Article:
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Contacting the SEC Office of Small Business Policy

July 14, 2017

The SEC's Office of Small Business Policy (OSBP) in its Division of Corporation Finance answers questions on disclosure and other issues relating to smaller public companies, including those classified as "smaller reporting companies," and on limited, private, and intrastate offerings of securities. Examples of specific topics about which OSBP answers questions include:

  • Regulation D — Rules 504, 505, and 506 — and Form D

  • Section 3(a)(11) and Rule 147 — intrastate securities offerings

  • Rule 701 — equity incentive compensation for employees of non-Exchange Act reporting companies, both domestic and foreign

  • Regulation A

OSBP also processes requests for waivers of disqualification arising under Rule 262 of Regulation A and Rule 505(b)(2)(iii) and Rule 506(d)(2)(ii) of Regulation D.

In addition, OSBP reaches out to smaller companies to facilitate capital formation. These efforts include coordinating the annual SEC Government-Business Forum on Small Business Capital Formation, which focuses on the current status of issues and programs related to small business capital formation.

OSBP welcomes comments and questions. If you would like more specific information, or have questions or comments about federal securities regulations as they affect small business, you can submit a request to OSBP using an online request form. You can also use the following contact information for the office:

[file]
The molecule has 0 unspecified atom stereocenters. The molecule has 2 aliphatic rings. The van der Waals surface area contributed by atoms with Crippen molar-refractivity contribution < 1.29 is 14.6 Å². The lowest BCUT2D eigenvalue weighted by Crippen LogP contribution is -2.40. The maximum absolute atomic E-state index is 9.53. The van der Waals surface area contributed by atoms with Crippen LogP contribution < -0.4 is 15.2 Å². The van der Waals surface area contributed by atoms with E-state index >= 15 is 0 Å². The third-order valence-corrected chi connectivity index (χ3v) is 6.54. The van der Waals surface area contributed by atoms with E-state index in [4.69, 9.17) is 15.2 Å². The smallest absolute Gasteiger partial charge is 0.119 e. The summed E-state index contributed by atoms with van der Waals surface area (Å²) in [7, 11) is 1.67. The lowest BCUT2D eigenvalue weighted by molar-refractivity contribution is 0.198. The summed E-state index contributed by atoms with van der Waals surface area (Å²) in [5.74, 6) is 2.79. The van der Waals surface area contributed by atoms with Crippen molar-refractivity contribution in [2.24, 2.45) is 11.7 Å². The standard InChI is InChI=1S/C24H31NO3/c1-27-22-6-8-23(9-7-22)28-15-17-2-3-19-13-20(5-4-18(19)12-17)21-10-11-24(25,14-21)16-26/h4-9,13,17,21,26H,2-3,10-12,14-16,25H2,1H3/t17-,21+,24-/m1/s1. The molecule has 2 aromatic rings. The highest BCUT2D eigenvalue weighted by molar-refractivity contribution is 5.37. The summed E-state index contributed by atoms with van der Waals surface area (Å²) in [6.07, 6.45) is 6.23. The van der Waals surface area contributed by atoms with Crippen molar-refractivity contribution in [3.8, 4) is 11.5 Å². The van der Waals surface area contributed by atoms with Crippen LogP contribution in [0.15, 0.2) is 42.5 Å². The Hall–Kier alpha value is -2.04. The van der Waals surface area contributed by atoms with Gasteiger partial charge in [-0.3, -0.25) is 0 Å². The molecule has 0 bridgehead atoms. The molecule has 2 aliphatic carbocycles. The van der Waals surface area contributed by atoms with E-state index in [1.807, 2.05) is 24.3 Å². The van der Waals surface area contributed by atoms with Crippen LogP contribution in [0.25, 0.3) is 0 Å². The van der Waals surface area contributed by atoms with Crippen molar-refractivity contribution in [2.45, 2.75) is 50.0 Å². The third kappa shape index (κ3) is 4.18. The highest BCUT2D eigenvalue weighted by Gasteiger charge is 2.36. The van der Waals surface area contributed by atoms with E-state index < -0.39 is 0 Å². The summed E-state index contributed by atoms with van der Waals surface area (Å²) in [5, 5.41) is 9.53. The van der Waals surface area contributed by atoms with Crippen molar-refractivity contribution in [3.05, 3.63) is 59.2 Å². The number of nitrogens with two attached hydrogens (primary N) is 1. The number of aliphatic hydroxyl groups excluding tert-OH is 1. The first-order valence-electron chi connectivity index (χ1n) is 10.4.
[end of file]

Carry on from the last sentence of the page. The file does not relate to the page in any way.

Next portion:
Office of Small Business Policy
U.S. Securities and Exchange Commission
100 F Street, N.E.
Washington, D.C. 20549-3628

When mailing correspondence to the Office of Small Business Policy, please provide a working phone number where the office staff may reach you.

In addition, OSBP acts as the Division's liaison to the state securities regulators and American Indian and Alaska Native tribal governments on corporate finance issues and the Small Business Administration. OSBP assists in and reviews rulemaking initiatives, as well as other Commission actions, which may have small business implications.

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